“Where did I come from?” I used to think that would be the most complicated question. That was back when I was a grown up. My mind was doing backflips before the first conversation, but I was relieved to find this was an amazing opportunity to communicate. It is an easier concept when it is applied in simple terms, especially for kids in queer families with additional, concepts.

A friend of mine gave me a book written by Cory Silverburg and illustrated by Fiona Smyth. What Makes a Baby or I think, “what makes a conversation easier when you are talking about What Makes a Baby”, was perfect.

Outwardly it looks like a typical colourful, cartoon imaged deal explaining that the stork has become obsolete. However what makes this book so special and user friendly for any family is the fact that it is gender neutral. I really love how the conversation around biological gender and gender expression has translated to a new kind of golden rule in our house.

My late wife who was biologically a woman, but looked like a man, was the perfect opportunity to support the books theme; some bodies have sperm, some bodies have eggs and a uterus. That’s it. That’s all that matters, when it comes to what makes a baby. The genius lays in the unsaid golden rule. It doesn’t matter what someone looks like, because what is under their clothing is none of your business. However it does create an “in” for parents to talk about bodies.

When I told him that both his mama and I each had eggs and a uterus, it became a simple equation, sperm + egg + uterus = baby. So when the question became where did I come from, I asked him to recalculate. What was missing in his equation? His answer,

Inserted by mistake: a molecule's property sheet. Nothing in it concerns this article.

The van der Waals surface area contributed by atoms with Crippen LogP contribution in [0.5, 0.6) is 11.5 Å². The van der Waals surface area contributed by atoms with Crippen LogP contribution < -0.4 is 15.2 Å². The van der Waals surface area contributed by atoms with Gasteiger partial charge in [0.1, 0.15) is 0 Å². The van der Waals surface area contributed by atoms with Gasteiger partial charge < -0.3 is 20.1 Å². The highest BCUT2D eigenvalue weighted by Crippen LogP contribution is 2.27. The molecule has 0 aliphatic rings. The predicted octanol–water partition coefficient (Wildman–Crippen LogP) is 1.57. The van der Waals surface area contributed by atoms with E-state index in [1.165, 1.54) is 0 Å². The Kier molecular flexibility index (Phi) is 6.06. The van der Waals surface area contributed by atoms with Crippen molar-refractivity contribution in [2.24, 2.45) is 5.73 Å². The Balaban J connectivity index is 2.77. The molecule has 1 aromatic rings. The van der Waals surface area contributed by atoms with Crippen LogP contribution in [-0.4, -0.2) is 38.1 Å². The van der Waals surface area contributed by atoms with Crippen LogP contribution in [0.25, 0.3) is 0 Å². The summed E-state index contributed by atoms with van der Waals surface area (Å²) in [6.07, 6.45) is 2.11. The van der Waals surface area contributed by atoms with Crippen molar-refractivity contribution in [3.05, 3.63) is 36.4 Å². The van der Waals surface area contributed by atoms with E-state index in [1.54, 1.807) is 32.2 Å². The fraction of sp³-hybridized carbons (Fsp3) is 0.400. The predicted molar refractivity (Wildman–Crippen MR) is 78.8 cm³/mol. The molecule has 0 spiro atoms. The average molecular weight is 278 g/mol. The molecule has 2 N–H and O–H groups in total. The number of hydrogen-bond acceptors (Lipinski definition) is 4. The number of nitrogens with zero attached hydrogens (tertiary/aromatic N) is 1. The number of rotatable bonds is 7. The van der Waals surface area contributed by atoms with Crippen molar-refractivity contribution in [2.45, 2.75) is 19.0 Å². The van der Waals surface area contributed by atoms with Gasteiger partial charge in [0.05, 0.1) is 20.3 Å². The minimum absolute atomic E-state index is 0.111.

“Yes!” was my enthusiastic answer. “Sperm is what we call the magical ingredient!” This led to the fact that his body was like some of the bodies that this came from because he had sperm too.

“I have sperm in my penis?!” he asked me wide eyed. I had to cough through my laugh before I answered.

“No actually, they are in your testicles.” He looked down at his Captain America pyjamas and then up again.

“Really?! Which one?!” The conversation kind of dissolved from there in raucousness.

In any case The Ginger Menace is going to be six in March and I am proud that we have already had important conversations about body privacy, the ways people are born, where he came from, and now increasingly why bodies do what they do. Next on the list Cory Silverburg’s sequel Sex Is a Funny Word because, ah, yeah, no, yeah, I’m super ready. Gulp.

About the Author

Kelly Wilk is a freelance writer and single mom to red-headed, Irish, Aries boy who is growing up way too fast. Follow their adventures on PinkPlayMags' parenting blog "The Ginger Gent" , and also on Kelly's own website and blog, Brave. Creative. Me at www.kellywilk.ca